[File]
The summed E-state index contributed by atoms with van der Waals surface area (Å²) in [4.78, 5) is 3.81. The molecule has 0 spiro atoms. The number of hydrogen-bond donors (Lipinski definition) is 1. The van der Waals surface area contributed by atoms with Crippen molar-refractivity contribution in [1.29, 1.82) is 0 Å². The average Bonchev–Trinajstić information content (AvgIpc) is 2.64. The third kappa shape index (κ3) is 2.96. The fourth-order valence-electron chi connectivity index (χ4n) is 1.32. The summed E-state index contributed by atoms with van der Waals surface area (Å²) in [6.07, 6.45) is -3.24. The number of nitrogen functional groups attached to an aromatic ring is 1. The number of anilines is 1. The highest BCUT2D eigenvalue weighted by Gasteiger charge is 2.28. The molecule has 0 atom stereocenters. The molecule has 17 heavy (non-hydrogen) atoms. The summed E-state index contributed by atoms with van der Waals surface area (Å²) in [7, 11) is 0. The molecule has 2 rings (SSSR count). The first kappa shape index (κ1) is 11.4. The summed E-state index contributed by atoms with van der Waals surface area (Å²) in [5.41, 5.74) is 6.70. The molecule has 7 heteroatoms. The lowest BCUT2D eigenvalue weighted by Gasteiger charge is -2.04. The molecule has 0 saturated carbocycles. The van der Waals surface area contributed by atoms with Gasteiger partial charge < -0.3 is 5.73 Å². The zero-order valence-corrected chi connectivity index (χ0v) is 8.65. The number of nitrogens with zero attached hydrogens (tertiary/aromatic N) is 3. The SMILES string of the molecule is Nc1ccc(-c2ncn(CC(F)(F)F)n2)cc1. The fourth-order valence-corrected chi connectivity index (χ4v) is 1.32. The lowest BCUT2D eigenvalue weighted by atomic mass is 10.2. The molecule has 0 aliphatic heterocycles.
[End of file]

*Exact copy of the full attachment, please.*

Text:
The summed E-state index contributed by atoms with van der Waals surface area (Å²) in [4.78, 5) is 3.81. The molecule has 0 spiro atoms. The number of hydrogen-bond donors (Lipinski definition) is 1. The van der Waals surface area contributed by atoms with Crippen molar-refractivity contribution in [1.29, 1.82) is 0 Å². The average Bonchev–Trinajstić information content (AvgIpc) is 2.64. The third kappa shape index (κ3) is 2.96. The fourth-order valence-electron chi connectivity index (χ4n) is 1.32. The summed E-state index contributed by atoms with van der Waals surface area (Å²) in [6.07, 6.45) is -3.24. The number of nitrogen functional groups attached to an aromatic ring is 1. The number of anilines is 1. The highest BCUT2D eigenvalue weighted by Gasteiger charge is 2.28. The molecule has 0 atom stereocenters. The molecule has 17 heavy (non-hydrogen) atoms. The summed E-state index contributed by atoms with van der Waals surface area (Å²) in [7, 11) is 0. The molecule has 2 rings (SSSR count). The first kappa shape index (κ1) is 11.4. The summed E-state index contributed by atoms with van der Waals surface area (Å²) in [5.41, 5.74) is 6.70. The molecule has 7 heteroatoms. The lowest BCUT2D eigenvalue weighted by Gasteiger charge is -2.04. The molecule has 0 saturated carbocycles. The van der Waals surface area contributed by atoms with Gasteiger partial charge < -0.3 is 5.73 Å². The zero-order valence-corrected chi connectivity index (χ0v) is 8.65. The number of nitrogens with zero attached hydrogens (tertiary/aromatic N) is 3. The SMILES string of the molecule is Nc1ccc(-c2ncn(CC(F)(F)F)n2)cc1. The fourth-order valence-corrected chi connectivity index (χ4v) is 1.32. The lowest BCUT2D eigenvalue weighted by atomic mass is 10.2. The molecule has 0 aliphatic heterocycles.